In the last several years, Harvard has hired its first professors appointed solely in women, gender, and sexuality (WGS)—faculty members appointed in WGS before 2017 all have had a joint appointment in another department. Our former Steiner Undergraduate Fellow Brandon Dixon ’19 covered one of these new faculty members, Robert Reid-Pharr, a renowned scholar who has written widely on black American and African-American diasporic gender and sexuality. That same year, I wrote about Durba Mitra, another recent WGS faculty hire who is doing fascinating work on gender, sexuality, and colonialism in South Asia (her first book, Indian Sex Life, was published by Princeton University Press earlier this year).

~Marina Bolotnikova, Associate Editor  


In the film, David Thorpe does voice exercises designed to make him sound "less gay."

Photograph courtesy of IFC Films


After coming out as a college sophomore in the late 1980s, David Thorpe ’91 spent years writing about his experience being gay, and eventually found himself asking what turned out to be a complicated question: Do I sound gay? (Short answer: yes, but the real answer is longer.) The discomfort and self-consciousness surrounding that idea led Thorpe into an exploration of identity and, in 2015, to a documentary of the same name: Do I Sound Gay? “On the one hand, the gay voice is something that everyone wonders about and reacts to privately,” one of the film’s funders told former Steiner Undergraduate Fellow Zara Zhang ’17 for this story.  “And yet, nobody talks about it publicly, even within the gay community, though many gay men have tremendous anxieties about it.” Zhang laid out several of the film’s insights, and perhaps the most important is this: the real question the film seeks to answer is not whether Thorpe sounds gay, but rather why he should feel bad about it, and what that says about our culture. 

~Lydialyle Gibson, Associate Editor


Rhonda Wittels

Photograph by Stu Rosner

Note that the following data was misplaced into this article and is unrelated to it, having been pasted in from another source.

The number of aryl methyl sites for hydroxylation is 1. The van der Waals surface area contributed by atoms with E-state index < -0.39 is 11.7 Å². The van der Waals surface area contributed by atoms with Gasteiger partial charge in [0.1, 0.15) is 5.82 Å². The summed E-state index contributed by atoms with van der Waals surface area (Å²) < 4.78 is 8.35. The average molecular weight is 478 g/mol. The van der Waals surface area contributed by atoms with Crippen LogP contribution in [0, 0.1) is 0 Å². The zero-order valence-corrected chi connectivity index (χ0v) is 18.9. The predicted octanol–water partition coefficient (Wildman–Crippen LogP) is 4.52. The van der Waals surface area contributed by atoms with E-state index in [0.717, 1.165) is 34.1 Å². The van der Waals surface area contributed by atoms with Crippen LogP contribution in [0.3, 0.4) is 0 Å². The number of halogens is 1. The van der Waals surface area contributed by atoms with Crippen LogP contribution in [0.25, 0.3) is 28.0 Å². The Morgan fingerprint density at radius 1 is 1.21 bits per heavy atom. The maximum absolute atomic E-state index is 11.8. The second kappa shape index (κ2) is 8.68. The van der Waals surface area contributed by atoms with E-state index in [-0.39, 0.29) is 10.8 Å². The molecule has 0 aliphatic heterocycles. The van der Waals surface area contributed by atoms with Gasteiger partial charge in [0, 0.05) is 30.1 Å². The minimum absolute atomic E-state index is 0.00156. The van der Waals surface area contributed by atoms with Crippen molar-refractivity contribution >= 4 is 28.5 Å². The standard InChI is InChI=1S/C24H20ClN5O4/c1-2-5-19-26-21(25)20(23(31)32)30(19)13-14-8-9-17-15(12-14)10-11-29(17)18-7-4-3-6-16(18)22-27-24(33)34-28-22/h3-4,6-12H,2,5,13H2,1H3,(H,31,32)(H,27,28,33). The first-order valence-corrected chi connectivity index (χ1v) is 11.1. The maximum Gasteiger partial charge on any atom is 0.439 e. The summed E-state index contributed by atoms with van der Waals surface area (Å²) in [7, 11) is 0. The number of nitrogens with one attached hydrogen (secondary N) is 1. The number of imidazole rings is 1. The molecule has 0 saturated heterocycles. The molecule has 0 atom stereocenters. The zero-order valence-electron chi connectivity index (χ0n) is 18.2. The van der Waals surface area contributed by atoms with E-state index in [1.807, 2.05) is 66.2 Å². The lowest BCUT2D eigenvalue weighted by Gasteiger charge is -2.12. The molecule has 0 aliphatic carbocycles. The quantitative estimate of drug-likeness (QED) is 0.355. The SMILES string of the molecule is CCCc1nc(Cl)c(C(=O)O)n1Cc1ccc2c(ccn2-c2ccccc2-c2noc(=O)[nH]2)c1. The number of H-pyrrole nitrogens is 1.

At the twenty-fifth anniversary of the Harvard Lesbian and Gay Caucus (HGLC; now the Harvard Gender and Sexuality Caucus), alumni and faculty discussed the history of the University’s treatment of gay and lesbian students. Though today’s students largely find the community accepting, the response is far from the traditional norm. I enjoyed this article about the caucus’s progress in the past few decades—from amending the University’s nondiscrimination policy to extending employee benefits to same-sex couples.

~Jacob Sweet, Staff writer/editor


More from “At Home with Harvard”

  • Spring Blooms: Your guide to accessing the Arnold Arboretum as the seasons turn in Boston
  • Harvard in the Movies: Our favorite stories about Harvardians on screen
  • The Literary Life: Our best stories about the practice and study of literature 
  • Night at the Museum: Our coverage of Harvard’s rich museums and collections
  • Nature Walks: Walking, running, and biking in Greater Boston’s green spaces, even while social distancing
  • Supporting Local Businesses: Our extensive coverage of local restaurants and retailers, and how you can support them during this time of crisis
  • Medical Breakthroughs: Our best stories going deep into the ideas and personalities that will shape the medical care of tomorrow
  • Rewriting HistoryFrom race and colonization to genetics and paleohistory, our favorite stories about the people reshaping the study of history
  • The Climate Crisis: Highlights from our wide-ranging coverage of the environment
  • Crimson Sports Illustrated: With 2020 winter sports ending early and the spring collegiate season wiped out almost entirely, we look back at Crimson highlights from past years. 
  • The Real History of Women at Harvard: Stories covering the admission of women, the Harvard-Radcliffe merger, the rise of women in the faculty ranks, Harvard’s first woman president, and more
  • The Undergraduate: Our favorite student essays on the undergraduate experience
  • The Secret Lives of Animals: From zoology and evolutionary science to animal-rights law to the joys of local wildlife, a selection of our favorite animal stories
  • Harvard on the Small Screen: Our coverage of the creators, writers, and actors in your favorite TV shows
  • Extraordinary Lives: From our “Vita” section, extraordinary profiles of authors, artists, activists, and more
  • Great Legal Minds: Our favorite stories on the minds reshaping American law
  • Harvard History through a New Lens: Some of our most notable stories about obscure, dark, or surprising episodes in Harvard’s history
  • Health and Fitness: Our extensive coverage of Harvard’s breakthough health and wellness research